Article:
Bike Trips

Saturday, July 29, 2017

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I enlisted the aid of my daughter Shelley and her husband Nick to drive us down to Stevenson, Washington in Dave’s van with the bikes loaded on the trailer behind. We left about 8:30am and arrived in Stevenson around 2pm. Got the bikes unloaded, my bags put back on my bike (the others were able to leave theirs on the bikes), got our riding togs on, bought some water, and finally got on the road about 2:30pm.

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As with many parts of the route we had a bit of pavement to start with, but eventually we got to our first dirt road, 6808 (all numbers are fire/forest roads unless otherwise indicated). The first section of the route is from the Bridge of the Gods to Packwood. We knew we wouldn’t get to Packwood that evening because of our afternoon start, but that worked perfect for our planning because we didn’t want to camp in low elevations. The state was in a big heat wave and most locations below 2000 feet would be mid to high 90s and over 100 all week. No thanks!! click to enlarge So we road through Triangle Pass at 1611 feet, then kept climbing towards Goat Point topping out at 2371 feet before descending to highway 66. Turning onto 1831 we followed the Little Salmon River for a bit connecting on to highway 18 before turning off that on to 86 and the climb to Trail Peak. That took us to 3500 feet with the peak another 480 feet above us. That cooler air at higher elevations is something we enjoyed all week. The whole section to Packwood is pretty easy riding which is a nice way to start the route. And the roads are all really pretty, kind of a canopy type of feel.

Tim:Since Tom had the GPS he was in front and Dave seemed content to be tail end Charley, I rode in the middle. (I think Dave wanted to see me crash)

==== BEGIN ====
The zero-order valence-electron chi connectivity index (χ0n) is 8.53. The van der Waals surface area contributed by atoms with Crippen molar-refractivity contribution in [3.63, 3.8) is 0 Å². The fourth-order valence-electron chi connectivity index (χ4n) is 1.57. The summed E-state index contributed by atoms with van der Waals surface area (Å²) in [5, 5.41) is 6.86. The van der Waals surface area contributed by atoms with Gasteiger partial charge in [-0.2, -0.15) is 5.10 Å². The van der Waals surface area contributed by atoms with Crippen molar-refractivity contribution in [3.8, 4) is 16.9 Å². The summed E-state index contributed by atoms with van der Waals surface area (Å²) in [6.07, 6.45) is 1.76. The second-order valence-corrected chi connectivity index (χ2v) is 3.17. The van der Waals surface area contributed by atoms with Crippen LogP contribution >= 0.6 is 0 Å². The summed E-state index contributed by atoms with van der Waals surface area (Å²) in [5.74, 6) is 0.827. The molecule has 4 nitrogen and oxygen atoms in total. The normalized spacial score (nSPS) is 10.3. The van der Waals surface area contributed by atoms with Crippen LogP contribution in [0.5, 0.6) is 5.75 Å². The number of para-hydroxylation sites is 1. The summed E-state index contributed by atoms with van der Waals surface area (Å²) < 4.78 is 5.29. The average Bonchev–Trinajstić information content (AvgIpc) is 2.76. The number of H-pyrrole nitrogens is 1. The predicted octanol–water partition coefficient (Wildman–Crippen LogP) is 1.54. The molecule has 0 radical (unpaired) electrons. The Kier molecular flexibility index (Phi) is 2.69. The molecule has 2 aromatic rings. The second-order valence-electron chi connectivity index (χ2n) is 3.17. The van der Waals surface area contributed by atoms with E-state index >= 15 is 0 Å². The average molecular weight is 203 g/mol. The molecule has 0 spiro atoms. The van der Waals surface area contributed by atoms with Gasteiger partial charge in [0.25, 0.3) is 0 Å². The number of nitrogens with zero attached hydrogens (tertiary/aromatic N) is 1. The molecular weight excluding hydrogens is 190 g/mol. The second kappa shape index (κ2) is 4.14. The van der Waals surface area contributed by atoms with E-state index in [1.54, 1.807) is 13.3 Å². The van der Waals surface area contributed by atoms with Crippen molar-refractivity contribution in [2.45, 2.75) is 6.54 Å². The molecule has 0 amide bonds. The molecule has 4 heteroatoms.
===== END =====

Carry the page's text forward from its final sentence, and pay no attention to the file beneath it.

Still, if you’re not paying attention you can still get in trouble which I found out rounding a simple corner heading up a hill. In second gear I let it lug a bit and when down shifting I got distracted and let myself wander into the weeds a bit on the left side. Next thing you know I’ve killed it and dropped the bike on the downhill side. Mostly embarassing. Tim was behind me and helped me pick it up, but little did I know but I tweaked my back picking it up. Got back on it, started back up hill but got pulled into a rut on the other side which had water coming down and kind of dropped it again. But with the rut there it didn’t really drop. Just tipped it upright and got going. This little incident was quickly forgotten but ended up following me the rest of the trip.

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Tom Clark
I'm a Senior Software Engineer at Intellitect, living in Spokane, Washington. I also do a little development work on the side. And I love riding motorcycles all over the country with my friends.

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